Case: Mayo Collaborative Servs. V. Prometheus Labs., Inc., No. 10-1150 (Mar. 20, 2012).
In a unanimous decision the Supreme Court held that Prometheus’ patents claim a law of nature and are invalid. The patent claims relate to the use of thiopurine drugs to treat certain diseases. Specifically, the claims require “administering a drug,” “determining the level” of metabolites in the blood, and, depending on the level, either increasing or decreasing the dosage. Slip. Op. at 5-6. Whether doctors should increase or decrease the dosage is determined by comparing the concentration of metabolites in the blood with the correlations embodied in the patent claims.
As the Court explained, although a law of nature is not patentable, the application of a law of nature may claim a patent-eligible process: “If a law of nature is not patentable, then neither is a process reciting a law of nature, unless that process has additional features that provide practical assurance that the process is more than a drafting effort designed to monopolize the law of nature itself.” Id. at 8-9. Reciting the law of nature and then adding the words “apply the law” do not transform the process into a patent-eligible application of the law of nature. The process needs additional elements “sufficient to ensure that the patent . . . amounts to significantly more than a patent upon the natural law itself.” Id. at 3 (citations omitted).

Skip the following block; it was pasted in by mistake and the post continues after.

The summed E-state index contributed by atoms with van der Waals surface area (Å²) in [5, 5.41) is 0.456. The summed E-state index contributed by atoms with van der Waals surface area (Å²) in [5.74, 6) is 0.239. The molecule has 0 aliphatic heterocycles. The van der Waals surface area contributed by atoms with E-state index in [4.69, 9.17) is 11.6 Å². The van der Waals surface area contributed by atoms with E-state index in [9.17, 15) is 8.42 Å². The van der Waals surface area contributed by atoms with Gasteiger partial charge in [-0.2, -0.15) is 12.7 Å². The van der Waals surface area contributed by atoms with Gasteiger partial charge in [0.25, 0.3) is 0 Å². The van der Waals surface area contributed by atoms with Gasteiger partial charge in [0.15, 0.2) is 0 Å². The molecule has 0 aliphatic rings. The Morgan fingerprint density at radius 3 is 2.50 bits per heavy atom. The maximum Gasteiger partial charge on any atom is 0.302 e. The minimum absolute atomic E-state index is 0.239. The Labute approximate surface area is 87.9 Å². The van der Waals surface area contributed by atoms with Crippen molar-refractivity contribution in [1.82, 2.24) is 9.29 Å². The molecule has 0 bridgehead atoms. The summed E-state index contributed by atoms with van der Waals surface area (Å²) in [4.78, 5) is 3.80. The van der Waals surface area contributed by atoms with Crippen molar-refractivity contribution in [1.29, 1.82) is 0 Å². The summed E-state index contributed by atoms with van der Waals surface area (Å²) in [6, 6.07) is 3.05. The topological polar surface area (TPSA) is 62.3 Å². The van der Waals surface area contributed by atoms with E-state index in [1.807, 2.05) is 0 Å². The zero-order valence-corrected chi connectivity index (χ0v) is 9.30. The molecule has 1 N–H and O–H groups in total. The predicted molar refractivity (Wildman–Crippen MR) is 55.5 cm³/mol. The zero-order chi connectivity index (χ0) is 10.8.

The Court first concluded that Prometheus’ patents claim laws of nature. The laws of nature present in the claims are the “relationships between correlations of certain metabolites in the blood and the likelihood that a dosage of thiopurine drug will prove ineffective or cause harm.” Id. at 8. The correlations are an attempt to articulate the bounds of wholly natural processes and exist independently of human action. Because the patents describe laws of nature, the patents must “add enough” to the processes “to qualify as patent-eligible processes that apply natural laws.” Id. at 8 (emphasis in original).
In determining the patent-eligibility of the patent claims, the Court addressed each of Prometheus’ claims and concluded that the additional steps in the claims “involve well-understood, routine, conventional activity previously engaged in by researchers in the field,” and, “when viewed as a whole, add nothing significant beyond the sum of their parts taken separately.” Id. at 4, 11. “[U]pholding the patents would risk disproportionately tying up the use of the underlying natural laws, inhibiting their use in the making of further discoveries.” Id. at 4. The Court thus held that the additional steps in the claims do not transform the process into a patent-eligible application of the laws of nature.